NACA BLOG - New Year, Same You - 12/8/2021
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Dec. 8, 2021​
Archie Messersmith-Bunting, M.S., MHFA

Reposted with permission. View the original posting at forcollegeforlife.com/new-year-same-you

This time of year, we'll hear the mantra "New Year, New You" dozens of times. But let's be clear, in every way, the human that goes to sleep at midnight on 12/31/21 is the exact same human at 1:00am on 1/1/22. Same person, same feelings, same patterns - unless we learn to interrupt our existing patterns to enhance ourselves. 

This New Year, instead of trying to be a "new" version of you, let's instead work to create a version of you that is focused on your mental health. And we'll do that by incorporating simple pattern interruptions in your life.

A pattern interrupt is a research-based technique for changing how you think or the way you think.

Think of pattern interrupts like a mental yield sign. When we're driving and we see a yield sign we know to pause, check our surroundings, and then make an informed (and safe) decision as to whether we should proceed or not. A pattern interrupt serves the same purpose in our life. They allow us to pause, reflect on why we added this pattern interrupt in our life, and then we get to make a decision. We can either decide to shake things up and do something a bit differently, OR we can continue with the normal routine of our life.

Our New Year's pattern interrupts are going to be tied to personal tasks we all do each day. So, while we are doing something as simple as brushing our teeth, we're going to shake up our typical thoughts and actions to open the possibility for something new to take place.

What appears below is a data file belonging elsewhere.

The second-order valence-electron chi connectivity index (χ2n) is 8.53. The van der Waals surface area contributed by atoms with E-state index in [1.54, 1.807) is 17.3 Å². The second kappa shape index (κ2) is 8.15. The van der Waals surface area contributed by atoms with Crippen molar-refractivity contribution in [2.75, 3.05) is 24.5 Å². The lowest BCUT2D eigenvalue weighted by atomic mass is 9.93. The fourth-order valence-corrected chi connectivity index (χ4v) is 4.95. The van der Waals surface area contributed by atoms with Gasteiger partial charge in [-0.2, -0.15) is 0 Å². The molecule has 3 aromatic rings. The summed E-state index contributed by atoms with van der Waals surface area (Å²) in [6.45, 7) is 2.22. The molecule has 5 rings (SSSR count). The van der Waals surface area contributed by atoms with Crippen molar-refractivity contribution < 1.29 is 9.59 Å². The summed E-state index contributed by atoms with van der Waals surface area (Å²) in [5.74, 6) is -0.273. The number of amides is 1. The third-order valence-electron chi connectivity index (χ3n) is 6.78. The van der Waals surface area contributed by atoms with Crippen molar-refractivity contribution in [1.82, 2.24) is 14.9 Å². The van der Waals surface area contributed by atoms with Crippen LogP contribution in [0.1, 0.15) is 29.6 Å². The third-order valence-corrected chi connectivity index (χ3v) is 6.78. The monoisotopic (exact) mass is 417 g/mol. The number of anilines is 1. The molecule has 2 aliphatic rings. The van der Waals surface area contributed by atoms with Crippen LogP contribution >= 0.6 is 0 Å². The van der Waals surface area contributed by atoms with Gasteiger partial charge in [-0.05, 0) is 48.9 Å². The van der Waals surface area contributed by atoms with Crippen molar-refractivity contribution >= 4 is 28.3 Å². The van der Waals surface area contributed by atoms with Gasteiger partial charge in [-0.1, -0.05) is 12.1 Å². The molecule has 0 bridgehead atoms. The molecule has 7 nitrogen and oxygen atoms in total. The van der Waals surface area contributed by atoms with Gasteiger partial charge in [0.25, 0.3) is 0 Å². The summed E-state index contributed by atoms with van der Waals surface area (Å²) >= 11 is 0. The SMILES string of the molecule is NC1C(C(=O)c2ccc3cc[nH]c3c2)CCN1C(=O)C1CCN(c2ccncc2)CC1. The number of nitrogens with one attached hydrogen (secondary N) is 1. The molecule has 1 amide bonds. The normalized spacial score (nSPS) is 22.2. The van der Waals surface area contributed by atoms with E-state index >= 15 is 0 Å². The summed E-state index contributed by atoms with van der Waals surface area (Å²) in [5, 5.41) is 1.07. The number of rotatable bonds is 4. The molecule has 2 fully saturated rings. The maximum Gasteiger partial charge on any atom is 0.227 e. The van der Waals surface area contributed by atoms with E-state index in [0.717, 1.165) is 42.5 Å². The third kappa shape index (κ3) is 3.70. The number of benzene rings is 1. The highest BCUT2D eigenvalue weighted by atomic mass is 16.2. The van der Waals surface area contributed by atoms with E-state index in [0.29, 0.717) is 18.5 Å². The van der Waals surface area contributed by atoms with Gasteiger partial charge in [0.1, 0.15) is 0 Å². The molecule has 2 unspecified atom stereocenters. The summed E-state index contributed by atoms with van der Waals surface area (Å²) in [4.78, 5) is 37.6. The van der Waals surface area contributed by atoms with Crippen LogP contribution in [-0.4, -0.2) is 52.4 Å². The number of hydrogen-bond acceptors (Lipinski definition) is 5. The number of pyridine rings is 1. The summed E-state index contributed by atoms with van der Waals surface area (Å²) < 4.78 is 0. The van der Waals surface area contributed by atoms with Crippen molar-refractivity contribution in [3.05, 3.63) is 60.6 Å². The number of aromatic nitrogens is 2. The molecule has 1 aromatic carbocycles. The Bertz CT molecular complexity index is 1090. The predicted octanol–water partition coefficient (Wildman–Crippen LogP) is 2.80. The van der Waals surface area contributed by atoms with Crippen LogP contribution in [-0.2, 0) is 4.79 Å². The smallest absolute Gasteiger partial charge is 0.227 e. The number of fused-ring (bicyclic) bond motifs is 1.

Here are three pattern interrupts that you can add to your life to help improve your mental wellness for the New Year

  1. Morning pattern interrupt – Each morning, use the act of brushing your teeth as the trigger to remind you a pattern interrupt is coming. While brushing your teeth, focus your mind on what you want your intention for your day to be.

    Intentions are one of the most powerful tools we have in our mental wellness toolbox. When we set an intention, it allows us to focus our mind, that then sets our drive, then we align our actions, which allows us to move forward to achieve our desired result. But the intention is the beginning of it all. It is a tool of conception where all actions spring from.

    And to be clear, setting a morning intention is not reviewing your task list for the day. Instead, spend time focusing on how you want to show up in the world. In the beginning it can be as simple as "I will lead with love today", "I will not take things personally day", "I will not second guess myself today", or "I will choose to see goodness around me today."

    When you begin your day by setting an intention you are beginning your day with limitless energy. Your possibilities are endless because you are starting with what could be, not what will not be.